Hey, was that...? Did he just...?
Yep. Look up quickly enough at the Tropicana’s Laugh Factory and you spot the signature derby hat snaking its way in and out of the cocktail tables in front of the stage.
“I was all around the room to see if you were talkin’ about anything that damn important,” he says by way of introduction, after climbing up to take the microphone.
The face comes into focus under the hat. It’s him all right, the guy you first saw smashing watermelons in the 1980s. The lines in the face now bear witness to hard years of financial woes and, he tells the audience, four heart attacks.
But Gallagher isn’t here to tell you about his problems. He’s here to tell jokes. And yes, a lot of them are actual joke-jokes, complete with a drummer behind him doing rimshots.
He’s not sure why jokes (versus “monologue”) became a bad thing in modern comedy, he says after the show. He’d rather hear a good joke than some comedian telling you how messed up he is inside.
If Gallagher, who turns 67 on July 24, ever changes his mind and decides to do that, I’d get in line to hear it. This is not a normal life, based upon periodic news. Remember the whole thing about him trying to sell his entire act to his brother? Or a 2005 episode in Laughlin, where an audience member told police the comedian slapped him?
“It’s lonely being the smartest guy in the world,” Gallagher tells us, more than once, in an hour of stand-up. “As you can tell, I’m going to solve the world’s problems.”
You may not believe that, but you can’t deny he owns the stage. Or that in all those years of keeping crowds waiting for the Sledge-O-Matic fruit splattering, he came up with hours of stand-up material to tide them over.
Will enough people care without the smashing finale? (It takes too long to clean up here.) Gallagher and producer Bill Caron will find out. They hope to make an open-ended run of this 7 p.m. time slot, recently vacated by Roseanne Barr (she’s coming back, but not for a while), before the separate Laugh Factory lineup.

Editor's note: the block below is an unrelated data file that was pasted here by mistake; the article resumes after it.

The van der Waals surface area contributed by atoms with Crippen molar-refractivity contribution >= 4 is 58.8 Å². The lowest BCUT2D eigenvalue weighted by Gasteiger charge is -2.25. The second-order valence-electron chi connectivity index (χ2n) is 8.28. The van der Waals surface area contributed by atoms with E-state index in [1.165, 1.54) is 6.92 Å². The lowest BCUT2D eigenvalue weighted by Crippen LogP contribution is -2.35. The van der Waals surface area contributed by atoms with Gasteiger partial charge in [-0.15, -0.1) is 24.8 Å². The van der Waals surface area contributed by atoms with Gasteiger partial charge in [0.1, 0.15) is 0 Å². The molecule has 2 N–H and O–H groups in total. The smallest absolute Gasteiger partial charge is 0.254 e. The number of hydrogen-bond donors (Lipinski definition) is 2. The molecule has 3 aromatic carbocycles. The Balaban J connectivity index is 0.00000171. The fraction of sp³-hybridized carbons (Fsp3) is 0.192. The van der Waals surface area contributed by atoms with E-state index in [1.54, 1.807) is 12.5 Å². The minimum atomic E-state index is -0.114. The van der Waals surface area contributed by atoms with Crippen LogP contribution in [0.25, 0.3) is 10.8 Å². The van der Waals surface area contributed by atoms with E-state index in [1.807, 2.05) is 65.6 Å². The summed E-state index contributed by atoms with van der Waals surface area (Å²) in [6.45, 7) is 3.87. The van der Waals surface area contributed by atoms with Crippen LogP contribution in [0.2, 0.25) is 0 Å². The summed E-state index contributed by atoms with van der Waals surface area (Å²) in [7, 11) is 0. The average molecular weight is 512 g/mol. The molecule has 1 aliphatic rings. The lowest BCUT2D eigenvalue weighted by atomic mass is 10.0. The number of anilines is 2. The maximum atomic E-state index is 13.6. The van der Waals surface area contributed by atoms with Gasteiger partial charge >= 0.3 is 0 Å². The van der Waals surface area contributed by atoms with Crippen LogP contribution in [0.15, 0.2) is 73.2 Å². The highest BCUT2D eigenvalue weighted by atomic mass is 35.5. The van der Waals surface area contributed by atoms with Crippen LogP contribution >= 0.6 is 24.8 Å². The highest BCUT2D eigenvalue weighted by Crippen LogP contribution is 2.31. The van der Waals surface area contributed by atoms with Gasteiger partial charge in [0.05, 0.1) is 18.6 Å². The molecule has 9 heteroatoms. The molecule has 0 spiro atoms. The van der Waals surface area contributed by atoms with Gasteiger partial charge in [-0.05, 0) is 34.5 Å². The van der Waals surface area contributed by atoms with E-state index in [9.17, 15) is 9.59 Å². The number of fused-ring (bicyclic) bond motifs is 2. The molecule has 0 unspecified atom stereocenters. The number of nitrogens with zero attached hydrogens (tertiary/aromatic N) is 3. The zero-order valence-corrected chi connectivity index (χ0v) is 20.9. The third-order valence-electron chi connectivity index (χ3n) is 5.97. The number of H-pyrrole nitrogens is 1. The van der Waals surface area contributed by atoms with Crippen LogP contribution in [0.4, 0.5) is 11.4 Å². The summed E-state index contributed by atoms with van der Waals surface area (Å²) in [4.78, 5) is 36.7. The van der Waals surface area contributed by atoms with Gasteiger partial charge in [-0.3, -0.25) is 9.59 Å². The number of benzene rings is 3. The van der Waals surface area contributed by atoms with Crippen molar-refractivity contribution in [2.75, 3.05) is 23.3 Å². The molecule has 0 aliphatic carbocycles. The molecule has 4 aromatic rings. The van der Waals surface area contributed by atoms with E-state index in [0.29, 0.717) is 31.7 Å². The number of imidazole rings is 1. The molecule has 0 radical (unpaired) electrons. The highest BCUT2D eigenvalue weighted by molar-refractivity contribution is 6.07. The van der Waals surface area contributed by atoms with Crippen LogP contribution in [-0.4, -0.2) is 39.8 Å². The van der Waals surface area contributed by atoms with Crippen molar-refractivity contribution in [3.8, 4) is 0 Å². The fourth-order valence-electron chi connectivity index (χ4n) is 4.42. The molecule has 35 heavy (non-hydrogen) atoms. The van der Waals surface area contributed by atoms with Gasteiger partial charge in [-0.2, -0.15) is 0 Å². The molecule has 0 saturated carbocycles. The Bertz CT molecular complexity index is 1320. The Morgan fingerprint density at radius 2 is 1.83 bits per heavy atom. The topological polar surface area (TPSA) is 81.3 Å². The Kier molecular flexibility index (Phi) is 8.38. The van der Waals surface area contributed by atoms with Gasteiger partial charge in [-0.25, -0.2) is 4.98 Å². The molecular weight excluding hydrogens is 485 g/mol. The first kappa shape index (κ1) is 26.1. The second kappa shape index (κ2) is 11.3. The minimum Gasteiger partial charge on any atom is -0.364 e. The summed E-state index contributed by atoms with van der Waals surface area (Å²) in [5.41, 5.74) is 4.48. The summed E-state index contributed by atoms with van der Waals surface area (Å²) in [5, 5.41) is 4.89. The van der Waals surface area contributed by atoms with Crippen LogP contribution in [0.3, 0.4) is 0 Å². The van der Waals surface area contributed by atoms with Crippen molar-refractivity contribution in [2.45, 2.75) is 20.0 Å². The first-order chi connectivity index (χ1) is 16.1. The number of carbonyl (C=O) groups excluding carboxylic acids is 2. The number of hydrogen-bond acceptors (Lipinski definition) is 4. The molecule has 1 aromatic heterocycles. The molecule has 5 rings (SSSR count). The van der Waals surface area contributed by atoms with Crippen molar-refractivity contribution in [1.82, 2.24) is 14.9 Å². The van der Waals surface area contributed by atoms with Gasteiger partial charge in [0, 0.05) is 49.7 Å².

If Gallagher doesn’t give you the diversity of a club lineup, you do get a sampling of comedy genres.
There’s a mild dose of topical-political humor: We’re an indecisive country that voted for Barack Obama “because he’s a spoon-fork. We’d like to have a black guy, but let’s just try a half of one.”
Then there are absurdist, self-contained one-liners in the school of Steven Wright or the late Mitch Hedberg. Gallagher even name-checks Wright — “Well I came first!” — when dropping lines such as “What makes Teflon stick to a pan?” or “Why should a bankruptcy lawyer expect to be paid?”
And there’s a whole lot of bodily-function humor, which you would hear in any comedy club on any night. The location of the prostate — why couldn’t it be on the elbow for easier access? — or bathroom trips in the middle of the night.
Even if this isn’t confessional humor, we learn Gallagher “can’t poop. And in a town full of buffets, I’d like to have that option.”
Don’t forget the crowd banter. Or a mock-showdown with the audience, in the Carrot Top vein of indignation. Gallagher’s set shifts and wanders, but he covers all the bases.
More than once, he mentions that “God’s got a terrible sense of humor. ... It seems like God’s pilin’ on here.”
It does indeed, for a comedian who made and lost millions. But you’ve got to hand it to him. Life may have taken away his sledgehammer, but at least he’s still laughing at God’s jokes.
Contact reporter Mike Weatherford at mweatherford@ reviewjournal.com or 702-383-0288.